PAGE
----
One important part of this EU law is a ban on pesticides that can disrupt the sensitive hormonal control systems of people or of wildlife (‘non target organisms’). The last few years have seen a major debate at EU level on how to define such ‘Endocrine Disrupting Chemicals’ or EDCs – see our FAQ on EDCs and our blog on extensive industry lobbying against protective criteria.

In February the Government laid before Parliament a piece of secondary legislation, a Statutory Instrument (SI), concerning pesticides regulation, which will come into force on exit day. This SI, amongst many, is necessary to convert EU legislation into UK domestic law as required under the EU Withdrawal Act 2018. Crucially, the aim of the Act was not to make “major changes to policy or establish new legal frameworks”.

This Plant Protection Products (PPP) SI erases a significant paragraph from EU law on restricting substances with endocrine disrupting properties. This represents a significant deregulation under the cover of a Brexit process.

Article 4 of this EU law requires that “An active substance shall be approved in accordance with Annex II”. Annex II (3.6.5.) importantly stipulates that:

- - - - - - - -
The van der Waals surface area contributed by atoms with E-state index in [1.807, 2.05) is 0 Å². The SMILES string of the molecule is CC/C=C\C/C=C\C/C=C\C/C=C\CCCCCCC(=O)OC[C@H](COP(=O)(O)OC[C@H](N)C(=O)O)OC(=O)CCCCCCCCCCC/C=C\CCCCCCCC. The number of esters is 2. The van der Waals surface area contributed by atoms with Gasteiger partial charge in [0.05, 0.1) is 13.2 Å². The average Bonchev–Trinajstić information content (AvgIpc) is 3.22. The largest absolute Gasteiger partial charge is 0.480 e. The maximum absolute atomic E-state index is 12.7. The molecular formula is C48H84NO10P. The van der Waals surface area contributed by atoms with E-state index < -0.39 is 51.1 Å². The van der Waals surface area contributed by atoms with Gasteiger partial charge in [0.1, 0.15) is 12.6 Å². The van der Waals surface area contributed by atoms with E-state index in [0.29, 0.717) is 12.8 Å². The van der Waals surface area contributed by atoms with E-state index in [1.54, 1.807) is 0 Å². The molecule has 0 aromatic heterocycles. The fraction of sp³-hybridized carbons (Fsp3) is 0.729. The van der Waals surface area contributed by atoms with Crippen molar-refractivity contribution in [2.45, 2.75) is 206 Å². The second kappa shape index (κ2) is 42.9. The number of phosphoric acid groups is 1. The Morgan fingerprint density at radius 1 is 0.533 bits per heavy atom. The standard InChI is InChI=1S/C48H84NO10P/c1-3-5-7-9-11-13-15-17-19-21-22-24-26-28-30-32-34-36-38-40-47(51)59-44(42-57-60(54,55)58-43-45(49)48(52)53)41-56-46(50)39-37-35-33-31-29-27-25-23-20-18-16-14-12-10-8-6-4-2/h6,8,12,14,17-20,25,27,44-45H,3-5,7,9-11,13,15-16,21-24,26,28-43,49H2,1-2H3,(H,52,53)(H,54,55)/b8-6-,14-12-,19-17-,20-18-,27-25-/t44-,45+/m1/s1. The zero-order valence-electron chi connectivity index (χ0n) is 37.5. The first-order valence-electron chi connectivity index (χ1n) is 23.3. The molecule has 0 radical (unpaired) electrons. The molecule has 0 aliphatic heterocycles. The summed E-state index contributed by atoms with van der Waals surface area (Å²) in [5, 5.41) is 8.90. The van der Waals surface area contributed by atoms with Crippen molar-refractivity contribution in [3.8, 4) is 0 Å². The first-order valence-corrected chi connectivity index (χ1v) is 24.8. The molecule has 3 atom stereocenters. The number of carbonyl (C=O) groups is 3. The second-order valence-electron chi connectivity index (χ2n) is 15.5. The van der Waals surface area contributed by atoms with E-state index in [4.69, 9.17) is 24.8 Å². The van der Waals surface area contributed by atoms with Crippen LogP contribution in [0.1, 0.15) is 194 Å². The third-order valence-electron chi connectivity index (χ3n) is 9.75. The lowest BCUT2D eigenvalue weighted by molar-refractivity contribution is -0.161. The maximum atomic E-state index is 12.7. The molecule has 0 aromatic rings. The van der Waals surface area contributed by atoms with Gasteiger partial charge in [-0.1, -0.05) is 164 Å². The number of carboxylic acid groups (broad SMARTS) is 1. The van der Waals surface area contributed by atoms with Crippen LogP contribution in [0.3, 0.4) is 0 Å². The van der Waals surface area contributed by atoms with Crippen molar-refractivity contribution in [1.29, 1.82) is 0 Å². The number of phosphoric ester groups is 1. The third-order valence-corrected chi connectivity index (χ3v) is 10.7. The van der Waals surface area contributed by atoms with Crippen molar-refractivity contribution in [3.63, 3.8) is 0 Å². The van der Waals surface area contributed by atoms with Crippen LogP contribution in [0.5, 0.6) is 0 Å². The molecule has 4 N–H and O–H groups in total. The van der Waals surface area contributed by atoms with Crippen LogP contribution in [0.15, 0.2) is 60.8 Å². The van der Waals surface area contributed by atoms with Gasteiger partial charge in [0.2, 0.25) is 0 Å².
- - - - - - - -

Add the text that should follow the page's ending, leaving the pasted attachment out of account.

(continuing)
“An active substance shall only be approved if…it is not considered to have endocrine disrupting properties that may cause adverse effects in humans, unless the exposure… is negligible”

In carrying across this pesticides law into UK law, the Government have deleted this crucial paragraph that restricts approvals of EDCs to humans.

Further, Annex II (3.8.2.) states that:

An active substance shall only be approved if…. it is not considered to have endocrine disrupting properties that may cause adverse effects on non-target organism, unless the exposure… is negligible”

Thus, protection of non target organisms (wildlife) against EDCs is also deleted in the PPP SI.

So, whilst UK law has retained the process of establishing and classifying EDCs, it now permits the approval of substances that could cause adverse effects on humans, non-target organisms and the wider environment.

The UK Trade Policy Observatory have identified this omission amongst further deficiencies with the pesticides SI, such as the weakening of enforcement mechanisms for infringements of pesticides regulations.